ONE OF THE MINOR sociological treats of being appointed shadow education secretary is a frontbench view of David Cameron’s crimson tide — that half hour journey, every Question Time, during which the Prime Minister’s face turns from beatific calm to unedifying fury. It starts at 12.04 with the merest ripple of annoyance in his shiny, placid countenance. At 12.07, the ripple has become a swell of irritation, still far out to sea, at anyone daring to question the wisdom of government policy. By 12.10, it is a wave of indignation and wounded amour propre at the wilful duplicity of his opponents. And by 12.14, the crimson tide is crashing over the rocks of the dispatch box, back and forth for the next quarter of an hour. Close up, it is a marvel to behold.
OCTOBER is Black History Month, when schools celebrate the lives and achievements of the black African diaspora. In recent years, the event has been turned into an unedifying beauty contest between the relative merits of the Crimean War nurses Florence Nightingale and Jamaican-born Mary Seacole. During the recent controversy over the history curriculum, Nick Clegg demanded the reinsertion of Seacole into the syllabus. All well and good. But I do fear this paints the Lady of the Lamp as the reactionary historical figure to Seacole the progressive. In fact, Nightingale was a noted Liberal in her politics. In addition to her remarkable advances in improving the quality of medical care in Britain, she worked hard on the alleviation of sanitary problems in Bombay and supported the ambitions of the Indian National Congress. Seacole, by contrast, might best be described as a pro-Imperial Tory.
BUT THE REAL EVENT of October is the British Ceramics Biennial, when everyone who knows their fettling from their dipping heads to the Potteries for Europe’s finest display of ceramic art and artefacts. And it is once more being hosted in the China Hall of the old Spode works in Stoke. Some 200 years on, Spode’s trademark ‘Blue Italian’, that curious medley of Italianate and Oriental styling in blue and white, remains totally bewitching. Indeed, this summer’s sell-out art auction was at Trelissick House in Cornwall, when Ida Copeland’s 2,500-strong Spode collection went under the hammer. The wife of Ronald Copeland (president of Copeland and Spode), Ida was one of my more remarkable predecessors as MP for Stoke-on-Trent. She beat Oswald Mosley for the seat. And far more extraordinary, she was a Conservative — not a habit we encourage in North Staffordshire.
WESTMINSTER has felt a little deserted this week with George Osborne and his army of acolytes off in Beijing. The Chancellor is drumming up business for Britain — and good luck to him. But what has surely been remarkable over the past few years is not just the extent of Chinese and Indian investment into the UK, but the style. Money from the rising empires in Shanghai and Delhi has been involved in a subtle process of counter-cultural-colonialism. In 1851, the Great Exhibition was a signal of Britain’s imperial prowess. Now Boris Johnson is backing a plan by Ni Zhaoxing, chairman of ZhongRong Holdings, to rebuild the Crystal Palace. Even more interesting is the work of Sri Prakash Lohia, who is using his fortune to rebuild Sheridan House in all its 18th-century glory. On the back of Lohia’s polyester business, the home of the colonial soldier General John Burgoyne and the Whig politician Richard Brinsley Sheridan is being recreated as Robert Adam designed it. A century ago, the British Viceroy Lord Curzon started to protect the historic fabric of Mughal India with his restoration of the Taj Mahal. Today, it is the Indians and Chinese who are reviving our national heritage. Empire is a funny business.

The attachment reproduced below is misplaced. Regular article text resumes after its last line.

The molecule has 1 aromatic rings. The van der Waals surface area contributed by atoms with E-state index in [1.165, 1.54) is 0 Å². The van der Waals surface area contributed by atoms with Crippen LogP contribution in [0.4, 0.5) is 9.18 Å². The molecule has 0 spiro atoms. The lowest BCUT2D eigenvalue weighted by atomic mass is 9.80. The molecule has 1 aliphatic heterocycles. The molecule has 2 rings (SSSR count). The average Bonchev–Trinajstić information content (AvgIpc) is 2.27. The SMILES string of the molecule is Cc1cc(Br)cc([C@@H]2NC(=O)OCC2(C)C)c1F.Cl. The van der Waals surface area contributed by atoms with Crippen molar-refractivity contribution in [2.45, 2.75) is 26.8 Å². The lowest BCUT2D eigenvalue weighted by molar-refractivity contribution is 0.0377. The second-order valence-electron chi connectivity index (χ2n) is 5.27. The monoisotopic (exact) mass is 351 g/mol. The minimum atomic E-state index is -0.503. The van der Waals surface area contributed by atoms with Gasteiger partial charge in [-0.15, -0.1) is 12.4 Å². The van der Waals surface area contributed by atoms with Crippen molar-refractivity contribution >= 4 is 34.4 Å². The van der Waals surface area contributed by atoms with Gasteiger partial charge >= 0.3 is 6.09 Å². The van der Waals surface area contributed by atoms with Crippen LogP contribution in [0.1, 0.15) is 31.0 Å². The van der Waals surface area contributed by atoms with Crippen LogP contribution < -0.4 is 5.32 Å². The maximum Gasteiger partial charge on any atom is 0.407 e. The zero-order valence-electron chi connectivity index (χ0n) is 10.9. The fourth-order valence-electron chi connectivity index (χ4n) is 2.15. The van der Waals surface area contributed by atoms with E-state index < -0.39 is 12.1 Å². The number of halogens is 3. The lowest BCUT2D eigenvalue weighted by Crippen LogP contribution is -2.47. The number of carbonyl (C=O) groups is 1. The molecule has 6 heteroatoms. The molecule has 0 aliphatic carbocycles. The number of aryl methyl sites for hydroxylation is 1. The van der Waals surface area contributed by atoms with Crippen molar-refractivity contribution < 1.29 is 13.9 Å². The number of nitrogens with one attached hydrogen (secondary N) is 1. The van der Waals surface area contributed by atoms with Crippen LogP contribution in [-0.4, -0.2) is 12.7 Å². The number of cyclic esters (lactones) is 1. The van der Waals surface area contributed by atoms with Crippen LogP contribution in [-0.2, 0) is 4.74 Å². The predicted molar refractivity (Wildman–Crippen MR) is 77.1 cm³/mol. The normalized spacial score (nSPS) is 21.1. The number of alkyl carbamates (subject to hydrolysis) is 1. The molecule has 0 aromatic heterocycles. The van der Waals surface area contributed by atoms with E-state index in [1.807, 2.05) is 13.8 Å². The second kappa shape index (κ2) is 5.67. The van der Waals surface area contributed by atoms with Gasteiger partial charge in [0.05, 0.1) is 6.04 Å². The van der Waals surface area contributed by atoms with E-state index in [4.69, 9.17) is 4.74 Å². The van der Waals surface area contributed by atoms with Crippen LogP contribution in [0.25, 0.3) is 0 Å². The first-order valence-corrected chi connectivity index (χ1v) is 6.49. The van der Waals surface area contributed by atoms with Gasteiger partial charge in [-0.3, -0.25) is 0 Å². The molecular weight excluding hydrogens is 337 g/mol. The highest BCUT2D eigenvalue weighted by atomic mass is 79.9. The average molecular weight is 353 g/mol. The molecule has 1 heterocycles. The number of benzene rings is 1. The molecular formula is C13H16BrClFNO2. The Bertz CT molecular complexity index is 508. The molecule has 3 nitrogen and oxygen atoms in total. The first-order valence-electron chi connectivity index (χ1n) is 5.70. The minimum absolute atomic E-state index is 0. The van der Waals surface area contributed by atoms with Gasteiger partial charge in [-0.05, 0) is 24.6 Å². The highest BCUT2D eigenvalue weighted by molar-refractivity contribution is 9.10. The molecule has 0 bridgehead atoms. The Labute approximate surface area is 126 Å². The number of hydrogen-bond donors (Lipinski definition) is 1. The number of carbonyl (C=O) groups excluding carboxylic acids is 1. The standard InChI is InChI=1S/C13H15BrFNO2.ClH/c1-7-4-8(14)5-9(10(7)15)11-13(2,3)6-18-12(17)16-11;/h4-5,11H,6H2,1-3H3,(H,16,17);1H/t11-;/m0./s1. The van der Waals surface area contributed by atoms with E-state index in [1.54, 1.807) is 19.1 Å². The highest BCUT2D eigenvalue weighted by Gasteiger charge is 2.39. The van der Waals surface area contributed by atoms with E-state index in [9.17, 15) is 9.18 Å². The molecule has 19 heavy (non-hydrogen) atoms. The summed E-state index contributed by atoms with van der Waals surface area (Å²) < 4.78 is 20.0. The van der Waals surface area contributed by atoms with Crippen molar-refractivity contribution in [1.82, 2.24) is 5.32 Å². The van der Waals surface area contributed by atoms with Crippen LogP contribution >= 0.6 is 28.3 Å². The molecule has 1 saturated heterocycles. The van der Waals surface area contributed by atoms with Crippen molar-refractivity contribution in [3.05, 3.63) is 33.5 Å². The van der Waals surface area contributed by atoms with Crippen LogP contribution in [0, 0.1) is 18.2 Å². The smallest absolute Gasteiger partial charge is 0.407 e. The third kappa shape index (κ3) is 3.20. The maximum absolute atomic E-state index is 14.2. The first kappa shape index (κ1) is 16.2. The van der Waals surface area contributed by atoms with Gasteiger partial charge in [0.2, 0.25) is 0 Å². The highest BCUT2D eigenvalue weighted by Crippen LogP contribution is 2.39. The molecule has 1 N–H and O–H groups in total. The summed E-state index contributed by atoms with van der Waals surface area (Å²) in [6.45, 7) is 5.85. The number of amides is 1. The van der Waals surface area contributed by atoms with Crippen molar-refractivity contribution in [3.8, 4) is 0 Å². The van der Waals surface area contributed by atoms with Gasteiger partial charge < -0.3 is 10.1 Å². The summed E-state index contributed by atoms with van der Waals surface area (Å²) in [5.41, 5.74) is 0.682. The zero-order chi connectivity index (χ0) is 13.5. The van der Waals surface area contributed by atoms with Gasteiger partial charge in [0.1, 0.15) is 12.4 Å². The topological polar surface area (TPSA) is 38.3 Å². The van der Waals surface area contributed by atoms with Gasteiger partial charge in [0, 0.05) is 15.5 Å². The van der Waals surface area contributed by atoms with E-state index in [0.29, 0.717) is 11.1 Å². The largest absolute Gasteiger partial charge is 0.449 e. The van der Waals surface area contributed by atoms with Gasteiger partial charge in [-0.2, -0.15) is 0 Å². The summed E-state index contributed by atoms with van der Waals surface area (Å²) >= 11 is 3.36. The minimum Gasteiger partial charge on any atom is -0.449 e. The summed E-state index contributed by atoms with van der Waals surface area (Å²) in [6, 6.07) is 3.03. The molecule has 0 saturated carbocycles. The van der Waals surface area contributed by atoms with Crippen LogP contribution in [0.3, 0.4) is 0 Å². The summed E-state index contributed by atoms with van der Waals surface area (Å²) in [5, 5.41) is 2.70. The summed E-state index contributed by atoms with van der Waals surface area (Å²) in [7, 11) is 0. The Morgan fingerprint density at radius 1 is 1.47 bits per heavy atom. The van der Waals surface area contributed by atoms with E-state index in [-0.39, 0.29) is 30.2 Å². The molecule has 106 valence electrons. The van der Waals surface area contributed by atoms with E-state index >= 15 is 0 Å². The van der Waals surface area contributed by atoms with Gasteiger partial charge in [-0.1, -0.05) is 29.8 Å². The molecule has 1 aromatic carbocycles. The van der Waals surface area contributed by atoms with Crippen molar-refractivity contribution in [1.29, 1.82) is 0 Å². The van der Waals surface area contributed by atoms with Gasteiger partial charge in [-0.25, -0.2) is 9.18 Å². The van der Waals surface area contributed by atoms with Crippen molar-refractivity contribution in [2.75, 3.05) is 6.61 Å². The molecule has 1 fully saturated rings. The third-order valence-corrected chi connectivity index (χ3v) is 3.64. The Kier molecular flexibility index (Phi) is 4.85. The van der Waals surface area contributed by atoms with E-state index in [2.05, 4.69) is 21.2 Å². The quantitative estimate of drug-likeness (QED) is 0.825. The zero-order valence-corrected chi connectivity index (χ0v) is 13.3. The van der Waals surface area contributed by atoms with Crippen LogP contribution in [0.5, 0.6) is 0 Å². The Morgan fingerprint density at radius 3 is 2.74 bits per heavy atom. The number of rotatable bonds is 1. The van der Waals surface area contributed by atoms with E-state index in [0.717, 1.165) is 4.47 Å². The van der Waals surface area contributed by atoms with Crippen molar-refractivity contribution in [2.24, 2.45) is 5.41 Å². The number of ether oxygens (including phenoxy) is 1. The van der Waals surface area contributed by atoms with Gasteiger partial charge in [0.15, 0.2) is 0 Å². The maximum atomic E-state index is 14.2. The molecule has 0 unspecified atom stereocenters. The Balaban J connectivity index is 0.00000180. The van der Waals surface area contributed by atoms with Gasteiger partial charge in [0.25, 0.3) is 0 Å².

FAR LESS AMUSING are the events taking place at the Al-Madinah School in Derby, where Michael Gove’s ideological experiment in free-for-all schooling has hit the buffers. In an extraordinary tale of ministerial negligence, Gove has allowed a taxpayer-funded school which segregates children on gender lines, enforces the wearing of the hijab amongst female teachers, employs unqualified staff and has questions to answer about the nature of its curriculum and financial management. This presents a knotty problem for The Spectator: on the one hand, we have Douglas Murray’s concerns about the need to counter the threat of radical curriculums; on the other, we have the editor, Fraser Nelson, and his Swedish-inspired advocacy of free schools. I look forward to Murray’s take on Al-Madinah’s Ofsted report. In the meantime, 400 kids have been sent home and huge sums of public money wasted on Michael Gove’s watch. My new job is to expose such policy failures and flesh out Labour’s alternative of high standards and top-quality teaching. That is, when I am not staring out across the green benches, watching the crimson tide roll in.